Gunfire rang out sporadically and explosions thudded as Philippine soldiers fought Tuesday to gain control of the last pocket of Marawi controlled by Islamic militants as President Rodrigo Duterte declared the southern city liberated from “terrorist influence.”
The military, boosted by the deaths of two key militant leaders in a gun battle the day before, hopes the current fighting is the final phase of defeating a dwindling band of fighters who are now trapped in an area the army says is about 2 hectares (5 acres).
Duterte visited the battle-scarred city on Tuesday where to cheers from troops he announced its liberation in a short speech from a stage at a ruined school campus about a kilometer from the fighting.
“Ladies and gentlemen, I hereby declare Marawi city liberated from the terrorist influence,” he said.
Military chief Gen. Eduardo Ano told The Associated Press that Duterte's statement means the threat from the militants, who've occupied parts of the lake-side city for five months, is substantially over.
“They're leaderless and they have no more organization,” he said. “There are still skirmishes.”
According to military spokesman Restituto Padilla, there are 20-30 militants left in Marawi, including six to eight foreign fighters. They have about 20 hostages, including women and children, he said.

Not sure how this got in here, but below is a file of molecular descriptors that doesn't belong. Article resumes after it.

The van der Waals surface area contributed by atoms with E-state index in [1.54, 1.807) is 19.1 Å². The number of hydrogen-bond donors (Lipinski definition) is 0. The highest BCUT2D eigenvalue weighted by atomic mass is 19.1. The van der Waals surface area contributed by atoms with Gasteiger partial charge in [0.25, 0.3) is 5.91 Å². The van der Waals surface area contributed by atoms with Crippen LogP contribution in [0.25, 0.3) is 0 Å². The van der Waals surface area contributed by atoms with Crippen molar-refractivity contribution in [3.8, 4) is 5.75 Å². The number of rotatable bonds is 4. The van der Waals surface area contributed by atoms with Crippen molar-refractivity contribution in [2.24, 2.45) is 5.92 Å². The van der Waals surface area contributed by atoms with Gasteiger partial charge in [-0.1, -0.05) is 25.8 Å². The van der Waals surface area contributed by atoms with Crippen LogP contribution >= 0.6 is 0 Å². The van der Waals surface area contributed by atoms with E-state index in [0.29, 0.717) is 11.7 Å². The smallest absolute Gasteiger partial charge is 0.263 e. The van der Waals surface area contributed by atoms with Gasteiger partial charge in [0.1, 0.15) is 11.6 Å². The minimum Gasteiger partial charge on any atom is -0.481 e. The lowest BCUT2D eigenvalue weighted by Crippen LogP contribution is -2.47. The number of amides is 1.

Marawi, a mosque-studded center of Islamic faith in the predominantly Roman Catholic Philippines, has been devastated by five months of military attacks against the Islamic State group-allied militants who overran the city on May 23. More than 1,000 people have been killed, including about 800 militants.
Philippine flags hung on Tuesday from pockmarked buildings and houses, their roofs either blasted away or riddled with gunshot holes.
Soldiers stood guard in front of some buildings and at intersections where battle debris has been shoveled to the side.
The Philippine government on Monday confirmed an Associated Press report that two key figures behind the siege, Isnilon Hapilon, who is listed among the FBI's most-wanted terror suspects, and Omarkhayam Maute, were killed in a gun battle.
A top Malaysian militant, Mahmud bin Ahmad, who uses the nom de guerre Abu Handzalah and is a close associate of Hapilon, has not been found and was among the remaining militants being hunted by troops.
At a public hall converted into an evacuation center just outside Marawi, there was joy among evacuees at news of the two men's deaths and hopes of a return to some form of normality.
Evacuees chatted about the news and looked at Facebook posts showing pictures of the dead Hapilon and Maute.
“We're very happy because they have lost their leaders. I hope that all of them will be wiped out,” said Seima Munting, a 40-year-old mother of four who is among 750 people living at the hall in Balo-i township.
“My brother told me that finally we can return home, but when? When can we finally return home? What will we return to? Do we still have a house? Do we have jobs?” she said.